by Arthur Shone

The opening meeting of the new 2004 season by the Albrighton Hunt at Weston Park was dominated by huge fields, good competitive racing and a few class horses thrown in for good measure. 

It was just the sort of start to whet the appetite for point-to-point enthusiasts for the rest of the season. Despite the recent bad weather leading up to this fixture it was never in doubt according to the Albrighton clerk of the course, Martin Kemp, who had told everyone who enquired from Thursday last week that there was no plans to inspect and he did not anticipate any problems. He was spot on; I walked the course beforehand. The official going by Kemp was soft but there were plenty of good ground out there.

Last seasons’ national and area champion gentleman rider Richard Burton got off the mark in this neck of the woods by winning the opening Members race on Ashgan, a shade comfortably by a couple of lengths from Sharlom, which was Burton’s fourth winner of the season. This victory was sweet revenge for Burton as Sharlom was given a short head victory over his mount Uncle Ada at this meeting last year when his mount had clearly prevailed by a neck to half a length. The winner is trainer at Shifnal by another former champion rider Andrew Dalton and is owned by Alan and Liz Brazier from Inkberrow in Worcester. With the exception of a year with Ian Williams, Ashgan has been with the Daltons since he was a four year old and he used be trained under rules by Andrews’ wife Heather.

Bay Island, a former inmate of the Daltons, made every yard a winning one in the Mens’ Open under Adam Wadlow to win unchallenged from the jolly, Irilut, by 8 lengths with Sam Waley-Cohen in the plate, with An Capall Dubh under Alistair Crow finished a distance behind in third. The winner is owned by Bernie Perkins from Shifnal and trained by Tom Forge at his Shifnal yard, which was formerly owned by trainer Willie Jenks. Bernie had his winner under rules with the Daltons before deciding to go pointing and this was his first winner with his first ever runner between the flags. Not a bad start and all-in-all Forge will have 6 pointers to train this season.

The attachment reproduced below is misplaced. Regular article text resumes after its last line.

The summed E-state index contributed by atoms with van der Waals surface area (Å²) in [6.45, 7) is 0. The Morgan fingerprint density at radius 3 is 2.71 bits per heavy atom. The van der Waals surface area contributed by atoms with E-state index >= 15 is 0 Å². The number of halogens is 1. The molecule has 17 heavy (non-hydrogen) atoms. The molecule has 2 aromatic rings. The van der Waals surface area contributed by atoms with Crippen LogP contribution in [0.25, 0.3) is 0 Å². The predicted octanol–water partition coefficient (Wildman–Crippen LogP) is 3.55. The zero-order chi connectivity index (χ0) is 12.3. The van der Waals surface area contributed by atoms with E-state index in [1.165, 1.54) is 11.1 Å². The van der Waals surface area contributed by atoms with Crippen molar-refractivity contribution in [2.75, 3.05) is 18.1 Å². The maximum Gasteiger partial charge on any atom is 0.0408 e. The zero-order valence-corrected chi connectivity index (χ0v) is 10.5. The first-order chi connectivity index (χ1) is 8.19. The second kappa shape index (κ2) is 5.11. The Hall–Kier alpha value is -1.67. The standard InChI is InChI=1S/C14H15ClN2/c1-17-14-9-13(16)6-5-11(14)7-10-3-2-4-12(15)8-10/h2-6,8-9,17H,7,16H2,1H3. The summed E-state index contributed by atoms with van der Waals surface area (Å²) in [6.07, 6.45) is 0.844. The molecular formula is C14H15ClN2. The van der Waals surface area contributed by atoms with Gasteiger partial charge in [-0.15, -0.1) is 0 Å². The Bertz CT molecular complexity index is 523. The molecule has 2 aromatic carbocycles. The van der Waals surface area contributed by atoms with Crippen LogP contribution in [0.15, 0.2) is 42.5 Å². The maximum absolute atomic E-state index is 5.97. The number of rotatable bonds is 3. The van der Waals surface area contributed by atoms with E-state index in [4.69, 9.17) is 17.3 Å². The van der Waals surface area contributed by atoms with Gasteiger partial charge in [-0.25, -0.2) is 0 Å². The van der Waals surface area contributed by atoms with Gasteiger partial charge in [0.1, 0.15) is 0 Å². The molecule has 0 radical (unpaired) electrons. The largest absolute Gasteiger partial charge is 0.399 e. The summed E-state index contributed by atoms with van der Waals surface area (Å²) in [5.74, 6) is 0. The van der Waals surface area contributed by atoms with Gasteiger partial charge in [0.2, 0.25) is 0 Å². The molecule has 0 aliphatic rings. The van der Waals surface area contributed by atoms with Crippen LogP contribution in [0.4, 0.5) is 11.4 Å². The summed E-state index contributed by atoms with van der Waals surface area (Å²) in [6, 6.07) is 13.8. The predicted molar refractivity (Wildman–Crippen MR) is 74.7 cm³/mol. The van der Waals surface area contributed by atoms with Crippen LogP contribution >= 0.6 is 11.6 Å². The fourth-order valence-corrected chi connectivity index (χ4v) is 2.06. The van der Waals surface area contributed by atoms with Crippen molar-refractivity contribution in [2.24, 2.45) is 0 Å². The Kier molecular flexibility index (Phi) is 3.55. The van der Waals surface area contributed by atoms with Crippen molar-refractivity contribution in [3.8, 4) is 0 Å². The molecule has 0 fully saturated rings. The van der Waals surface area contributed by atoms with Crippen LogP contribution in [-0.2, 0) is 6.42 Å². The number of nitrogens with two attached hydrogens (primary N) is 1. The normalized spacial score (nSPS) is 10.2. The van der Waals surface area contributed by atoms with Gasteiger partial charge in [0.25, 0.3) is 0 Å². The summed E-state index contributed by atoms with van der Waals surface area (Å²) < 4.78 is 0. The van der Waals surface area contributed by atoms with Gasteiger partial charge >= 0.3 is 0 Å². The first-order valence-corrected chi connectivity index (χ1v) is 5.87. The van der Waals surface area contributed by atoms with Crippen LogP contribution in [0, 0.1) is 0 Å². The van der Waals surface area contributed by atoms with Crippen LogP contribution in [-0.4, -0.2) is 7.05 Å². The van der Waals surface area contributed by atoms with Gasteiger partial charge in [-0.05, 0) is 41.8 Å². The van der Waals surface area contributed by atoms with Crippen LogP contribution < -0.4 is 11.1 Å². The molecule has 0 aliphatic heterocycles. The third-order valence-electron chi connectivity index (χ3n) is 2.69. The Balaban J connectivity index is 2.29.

Sam Waley-Cohen and his trainer father Robert did not leave the Shropshire course empty handed as they landed the Intermediate with the former Newbury bumper winner Mel In Blue, who had too much in hand for the runner up Finders Keeps. It was a good training performance by the Warwickshire handler as his charge had been off the track for almost two years.

The prospect of a Paul Nicholls owned horse running at the Shropshire course had semi professional punters coming out of the woodwork including the Shropshire Star’s racing correspondent Sam Turner who turned up with more readies on him than a football agent and got on at 8-11. The horse in question was Ask The Natives who hammered the opposition in the Ladies Open under Chloe Roddick, winning by 10 lengths from the fast finishing Cascum Lad from the Bishops castle yard of Pam Sykes, with Euro Bob from the Sheila Crow yard a further 12 lengths back in third. This was the winning riders first success as a trainer from her yard at Wellow, Nr Bath and Nicholls said afterwards that if the horse stays sound, he has had dodgy legs in the past, the plan was to qualify him for the Cheltenham Foxhunters at the Festival.

Jimmy Cricket landed a good old-fashioned gamble in the Restricted race under young Henry Oliver. The son of Primitive Rising was backed off the boards from 20-1 to 4-1 and duly landed the touch by a distance from Sutton Courtenay. The winner is trained at Kington, Nr Hereford by Caroline Walker for joint owners Ron and Stuart Addis from Lyonshall, Nr Hereford. This was their first winner at the course. 

Shropshire rider Sammie Beddoes owed much to her success as the area champion rider last season to riding winners from the Heidi Brookshaw yard at Shrewsbury. The combination were on form again in 2004 when Home Tor held on grimly by a neck from Welcome News to land Beddoes’ first winner of the season. Heidi will have only two horses in training this season, the other being the prolific home bred winner Pennyahai.

The second division of the Maiden was the fastest of the day by 8 seconds which was won by Master Club Royal under Gary Hanmer, finding a second wind to run on again to beat Benbow by 4 lengths, who looked all over the winner two out. The runner up is trained by Gordie Edwards at his Sommerton Stud, Nr Shrewsbury and on this evidence he should soon find the winners enclosure soon. The winner is trained by Don McCain Junior at Cholmondley for the flamboyant entrepreneur Derek Malam, who plans a possible tilt at the Bangor Final with his charge in May. Malam has won the race twice previously with Warleggan and Nodforms Wonder.